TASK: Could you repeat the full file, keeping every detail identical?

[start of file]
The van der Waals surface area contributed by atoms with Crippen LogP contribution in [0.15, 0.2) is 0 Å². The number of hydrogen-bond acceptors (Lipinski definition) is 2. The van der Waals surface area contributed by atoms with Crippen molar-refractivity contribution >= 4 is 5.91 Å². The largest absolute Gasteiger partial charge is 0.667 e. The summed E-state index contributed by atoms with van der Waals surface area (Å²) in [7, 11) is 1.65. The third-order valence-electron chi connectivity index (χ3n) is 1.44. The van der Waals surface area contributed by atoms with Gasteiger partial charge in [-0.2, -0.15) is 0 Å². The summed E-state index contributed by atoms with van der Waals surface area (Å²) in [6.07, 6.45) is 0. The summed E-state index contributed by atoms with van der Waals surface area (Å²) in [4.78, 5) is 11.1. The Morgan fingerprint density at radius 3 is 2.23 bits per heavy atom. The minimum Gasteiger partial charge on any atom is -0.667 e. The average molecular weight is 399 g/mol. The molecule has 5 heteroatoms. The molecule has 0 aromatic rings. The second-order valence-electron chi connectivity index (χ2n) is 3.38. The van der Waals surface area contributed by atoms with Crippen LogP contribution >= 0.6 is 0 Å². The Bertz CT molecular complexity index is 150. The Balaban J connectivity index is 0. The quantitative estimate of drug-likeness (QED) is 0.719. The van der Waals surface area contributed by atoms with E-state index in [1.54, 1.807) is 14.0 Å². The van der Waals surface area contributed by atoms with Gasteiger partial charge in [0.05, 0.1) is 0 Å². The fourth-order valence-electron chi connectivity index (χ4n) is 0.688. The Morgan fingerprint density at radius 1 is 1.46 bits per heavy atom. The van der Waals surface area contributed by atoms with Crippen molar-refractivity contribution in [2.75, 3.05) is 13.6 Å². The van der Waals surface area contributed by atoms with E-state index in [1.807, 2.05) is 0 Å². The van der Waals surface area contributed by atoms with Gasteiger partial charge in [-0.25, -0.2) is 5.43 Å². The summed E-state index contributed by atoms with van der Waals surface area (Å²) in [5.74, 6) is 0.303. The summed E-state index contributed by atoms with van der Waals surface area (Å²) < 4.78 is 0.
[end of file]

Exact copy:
The van der Waals surface area contributed by atoms with Crippen LogP contribution in [0.15, 0.2) is 0 Å². The number of hydrogen-bond acceptors (Lipinski definition) is 2. The van der Waals surface area contributed by atoms with Crippen molar-refractivity contribution >= 4 is 5.91 Å². The largest absolute Gasteiger partial charge is 0.667 e. The summed E-state index contributed by atoms with van der Waals surface area (Å²) in [7, 11) is 1.65. The third-order valence-electron chi connectivity index (χ3n) is 1.44. The van der Waals surface area contributed by atoms with Gasteiger partial charge in [-0.2, -0.15) is 0 Å². The summed E-state index contributed by atoms with van der Waals surface area (Å²) in [6.07, 6.45) is 0. The summed E-state index contributed by atoms with van der Waals surface area (Å²) in [4.78, 5) is 11.1. The Morgan fingerprint density at radius 3 is 2.23 bits per heavy atom. The minimum Gasteiger partial charge on any atom is -0.667 e. The average molecular weight is 399 g/mol. The molecule has 5 heteroatoms. The molecule has 0 aromatic rings. The second-order valence-electron chi connectivity index (χ2n) is 3.38. The van der Waals surface area contributed by atoms with Crippen LogP contribution >= 0.6 is 0 Å². The Bertz CT molecular complexity index is 150. The Balaban J connectivity index is 0. The quantitative estimate of drug-likeness (QED) is 0.719. The van der Waals surface area contributed by atoms with E-state index in [1.54, 1.807) is 14.0 Å². The van der Waals surface area contributed by atoms with Gasteiger partial charge in [0.05, 0.1) is 0 Å². The fourth-order valence-electron chi connectivity index (χ4n) is 0.688. The Morgan fingerprint density at radius 1 is 1.46 bits per heavy atom. The van der Waals surface area contributed by atoms with Crippen molar-refractivity contribution in [2.75, 3.05) is 13.6 Å². The van der Waals surface area contributed by atoms with E-state index in [1.807, 2.05) is 0 Å². The van der Waals surface area contributed by atoms with Gasteiger partial charge in [-0.25, -0.2) is 5.43 Å². The summed E-state index contributed by atoms with van der Waals surface area (Å²) in [5.74, 6) is 0.303. The summed E-state index contributed by atoms with van der Waals surface area (Å²) < 4.78 is 0.